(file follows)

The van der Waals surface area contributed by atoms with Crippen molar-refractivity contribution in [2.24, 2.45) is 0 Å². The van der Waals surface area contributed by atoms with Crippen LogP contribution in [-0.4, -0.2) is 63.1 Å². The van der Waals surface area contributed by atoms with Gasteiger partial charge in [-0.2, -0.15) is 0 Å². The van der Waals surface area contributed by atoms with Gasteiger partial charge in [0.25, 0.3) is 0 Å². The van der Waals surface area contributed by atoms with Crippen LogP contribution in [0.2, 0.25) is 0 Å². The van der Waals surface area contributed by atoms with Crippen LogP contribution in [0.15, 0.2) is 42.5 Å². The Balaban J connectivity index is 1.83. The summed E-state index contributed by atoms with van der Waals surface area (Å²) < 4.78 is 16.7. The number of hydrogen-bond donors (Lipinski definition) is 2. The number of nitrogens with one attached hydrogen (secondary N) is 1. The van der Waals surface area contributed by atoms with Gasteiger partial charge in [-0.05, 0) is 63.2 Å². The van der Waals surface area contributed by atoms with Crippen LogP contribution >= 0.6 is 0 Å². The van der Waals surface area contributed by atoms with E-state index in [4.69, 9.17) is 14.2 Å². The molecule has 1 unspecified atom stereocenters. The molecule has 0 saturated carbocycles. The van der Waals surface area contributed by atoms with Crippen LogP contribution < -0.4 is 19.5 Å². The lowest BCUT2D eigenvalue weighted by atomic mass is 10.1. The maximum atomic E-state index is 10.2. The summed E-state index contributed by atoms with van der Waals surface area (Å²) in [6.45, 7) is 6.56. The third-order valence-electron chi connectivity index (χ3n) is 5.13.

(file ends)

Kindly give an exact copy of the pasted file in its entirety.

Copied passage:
The van der Waals surface area contributed by atoms with Crippen molar-refractivity contribution in [2.24, 2.45) is 0 Å². The van der Waals surface area contributed by atoms with Crippen LogP contribution in [-0.4, -0.2) is 63.1 Å². The van der Waals surface area contributed by atoms with Gasteiger partial charge in [-0.2, -0.15) is 0 Å². The van der Waals surface area contributed by atoms with Gasteiger partial charge in [0.25, 0.3) is 0 Å². The van der Waals surface area contributed by atoms with Crippen LogP contribution in [0.2, 0.25) is 0 Å². The van der Waals surface area contributed by atoms with Crippen LogP contribution in [0.15, 0.2) is 42.5 Å². The Balaban J connectivity index is 1.83. The summed E-state index contributed by atoms with van der Waals surface area (Å²) < 4.78 is 16.7. The number of hydrogen-bond donors (Lipinski definition) is 2. The number of nitrogens with one attached hydrogen (secondary N) is 1. The van der Waals surface area contributed by atoms with Gasteiger partial charge in [-0.05, 0) is 63.2 Å². The van der Waals surface area contributed by atoms with Crippen LogP contribution >= 0.6 is 0 Å². The van der Waals surface area contributed by atoms with E-state index in [4.69, 9.17) is 14.2 Å². The molecule has 1 unspecified atom stereocenters. The molecule has 0 saturated carbocycles. The van der Waals surface area contributed by atoms with Crippen LogP contribution < -0.4 is 19.5 Å². The lowest BCUT2D eigenvalue weighted by atomic mass is 10.1. The maximum atomic E-state index is 10.2. The summed E-state index contributed by atoms with van der Waals surface area (Å²) in [6.45, 7) is 6.56. The third-order valence-electron chi connectivity index (χ3n) is 5.13.